Leaders of the Senate Special Committee on Aging criticized the federal government and Western Union for what they described as their poor response to the growing problem of grandparent phone scams.

With this crime, imposters typically pretend to be family members with legal or medical problem calling or e-mailing senior citizens asking for money to get out of their predicament.

The Federal Trade Commission put the number of imposter complaints at 127,000 last year, but most of the fraud is said to go unreported.

When Joseph Campbell, the FBI Criminal Investigative Division’s assistant director, could cite only one instance of federal prosecution of a grandparent phone scammer in the last three years at a committee hearing, Sen. Susan Collins, R-Maine, responded that there is not going to be real progress in reducing the number of victims until a lot of the perpetrators are put in jail.

Most of the scamsters ask the unsuspecting seniors to send the money by wire. But Committee Chairman Bill Nelson. D-Fla., said the two biggest money transfer businesses in the nation, Western Union and MoneyGram, have refused to have representatives testify what they are doing to combat the problem.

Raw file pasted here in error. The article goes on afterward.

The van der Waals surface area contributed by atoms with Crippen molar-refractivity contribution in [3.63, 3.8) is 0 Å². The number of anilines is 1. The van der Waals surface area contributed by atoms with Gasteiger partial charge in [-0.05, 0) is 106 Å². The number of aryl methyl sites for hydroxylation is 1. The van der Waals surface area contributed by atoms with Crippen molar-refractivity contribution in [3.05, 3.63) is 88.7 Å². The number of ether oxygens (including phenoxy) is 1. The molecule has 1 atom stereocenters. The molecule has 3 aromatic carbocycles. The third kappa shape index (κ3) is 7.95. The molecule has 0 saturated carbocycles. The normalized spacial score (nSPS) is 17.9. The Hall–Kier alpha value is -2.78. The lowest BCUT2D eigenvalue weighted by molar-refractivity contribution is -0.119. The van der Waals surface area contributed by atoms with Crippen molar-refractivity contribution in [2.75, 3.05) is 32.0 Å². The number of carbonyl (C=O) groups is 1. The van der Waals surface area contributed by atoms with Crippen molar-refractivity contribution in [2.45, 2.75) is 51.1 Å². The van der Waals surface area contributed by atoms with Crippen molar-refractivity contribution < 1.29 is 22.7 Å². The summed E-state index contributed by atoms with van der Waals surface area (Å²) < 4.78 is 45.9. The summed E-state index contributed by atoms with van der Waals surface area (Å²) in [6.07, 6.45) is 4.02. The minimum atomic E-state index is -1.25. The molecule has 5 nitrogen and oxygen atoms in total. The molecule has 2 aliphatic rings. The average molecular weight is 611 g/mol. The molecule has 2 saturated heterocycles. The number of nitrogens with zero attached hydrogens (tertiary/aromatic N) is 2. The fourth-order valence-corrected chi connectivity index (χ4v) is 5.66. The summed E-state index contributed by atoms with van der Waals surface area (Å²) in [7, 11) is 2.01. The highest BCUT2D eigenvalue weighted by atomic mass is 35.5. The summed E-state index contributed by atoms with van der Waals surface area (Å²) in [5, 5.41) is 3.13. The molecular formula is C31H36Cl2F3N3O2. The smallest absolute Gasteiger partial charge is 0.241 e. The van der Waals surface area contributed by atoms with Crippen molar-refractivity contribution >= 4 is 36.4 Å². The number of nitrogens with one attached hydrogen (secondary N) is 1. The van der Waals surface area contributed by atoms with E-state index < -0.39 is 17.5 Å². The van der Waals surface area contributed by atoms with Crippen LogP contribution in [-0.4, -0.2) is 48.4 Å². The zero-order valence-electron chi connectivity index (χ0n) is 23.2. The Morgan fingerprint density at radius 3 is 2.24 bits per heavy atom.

Nelson threatened to subpoena the companies to force them to testify.

While wire transfer is the preferred method of grandparent phone scammers because it is hard to trace, some crooks—they are often based overseas—have victims reload repaid debit cards remotely and then steal the money.

To combat this problems, one of the largest vendors of prepaid debit cards, GreenDot, is stopping the ability to have cards filled with money over the phone or via computer and now requires cardholders to do so in person.

At the committee session, an anonymous grandparent scam victim criticized GreenDot for putting a warning on its debit card in type too small to read. The warning states, “If anyone else asks you for your MoneyPak number or information from your receipt, it’s a scam and GreenDot is not responsible for paying you back.”

One of the ways some scamsters gain the trust of their victims is by using a caller ID phone number that appears to be from a trusted person, company or federal agency.

Kevin Rupy, United States Telecom Association, Law and Policy vice president, told the committee the industry is trying to develop ways to prevent fraudsters from creating phony caller ID numbers.

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